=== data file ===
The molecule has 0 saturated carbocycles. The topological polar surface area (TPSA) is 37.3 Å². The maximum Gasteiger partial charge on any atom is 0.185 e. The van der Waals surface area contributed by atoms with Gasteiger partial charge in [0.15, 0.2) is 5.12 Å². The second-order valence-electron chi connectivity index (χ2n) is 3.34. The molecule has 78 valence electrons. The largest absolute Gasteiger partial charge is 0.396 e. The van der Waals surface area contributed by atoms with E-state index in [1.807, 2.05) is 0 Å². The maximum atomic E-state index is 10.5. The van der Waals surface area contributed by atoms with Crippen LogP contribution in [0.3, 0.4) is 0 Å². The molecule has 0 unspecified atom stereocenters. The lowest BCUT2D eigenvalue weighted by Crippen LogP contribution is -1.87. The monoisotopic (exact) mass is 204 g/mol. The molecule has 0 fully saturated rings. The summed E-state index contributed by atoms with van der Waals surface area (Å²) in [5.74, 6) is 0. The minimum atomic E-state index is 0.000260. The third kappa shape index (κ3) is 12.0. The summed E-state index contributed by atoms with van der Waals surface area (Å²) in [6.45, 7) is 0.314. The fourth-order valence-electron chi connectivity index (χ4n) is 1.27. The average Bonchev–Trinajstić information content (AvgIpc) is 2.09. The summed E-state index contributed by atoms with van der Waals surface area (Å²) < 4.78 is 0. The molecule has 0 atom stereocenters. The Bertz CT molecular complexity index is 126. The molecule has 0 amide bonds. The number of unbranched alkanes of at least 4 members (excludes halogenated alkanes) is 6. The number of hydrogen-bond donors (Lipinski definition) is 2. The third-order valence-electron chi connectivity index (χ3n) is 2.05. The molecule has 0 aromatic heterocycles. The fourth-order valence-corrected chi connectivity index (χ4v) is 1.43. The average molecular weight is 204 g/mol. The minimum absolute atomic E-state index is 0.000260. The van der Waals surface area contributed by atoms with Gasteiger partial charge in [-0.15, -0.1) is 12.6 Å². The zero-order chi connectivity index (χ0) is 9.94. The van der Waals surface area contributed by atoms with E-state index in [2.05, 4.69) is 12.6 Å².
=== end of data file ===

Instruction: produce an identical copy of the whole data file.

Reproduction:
The molecule has 0 saturated carbocycles. The topological polar surface area (TPSA) is 37.3 Å². The maximum Gasteiger partial charge on any atom is 0.185 e. The van der Waals surface area contributed by atoms with Gasteiger partial charge in [0.15, 0.2) is 5.12 Å². The second-order valence-electron chi connectivity index (χ2n) is 3.34. The molecule has 78 valence electrons. The largest absolute Gasteiger partial charge is 0.396 e. The van der Waals surface area contributed by atoms with E-state index in [1.807, 2.05) is 0 Å². The maximum atomic E-state index is 10.5. The van der Waals surface area contributed by atoms with Crippen LogP contribution in [0.3, 0.4) is 0 Å². The molecule has 0 unspecified atom stereocenters. The lowest BCUT2D eigenvalue weighted by Crippen LogP contribution is -1.87. The monoisotopic (exact) mass is 204 g/mol. The molecule has 0 fully saturated rings. The summed E-state index contributed by atoms with van der Waals surface area (Å²) in [5.74, 6) is 0. The minimum atomic E-state index is 0.000260. The third kappa shape index (κ3) is 12.0. The summed E-state index contributed by atoms with van der Waals surface area (Å²) in [6.45, 7) is 0.314. The fourth-order valence-electron chi connectivity index (χ4n) is 1.27. The average Bonchev–Trinajstić information content (AvgIpc) is 2.09. The summed E-state index contributed by atoms with van der Waals surface area (Å²) < 4.78 is 0. The molecule has 0 atom stereocenters. The Bertz CT molecular complexity index is 126. The molecule has 0 amide bonds. The number of unbranched alkanes of at least 4 members (excludes halogenated alkanes) is 6. The number of hydrogen-bond donors (Lipinski definition) is 2. The third-order valence-electron chi connectivity index (χ3n) is 2.05. The molecule has 0 aromatic heterocycles. The fourth-order valence-corrected chi connectivity index (χ4v) is 1.43. The average molecular weight is 204 g/mol. The minimum absolute atomic E-state index is 0.000260. The van der Waals surface area contributed by atoms with Gasteiger partial charge in [-0.15, -0.1) is 12.6 Å². The zero-order chi connectivity index (χ0) is 9.94. The van der Waals surface area contributed by atoms with E-state index in [2.05, 4.69) is 12.6 Å².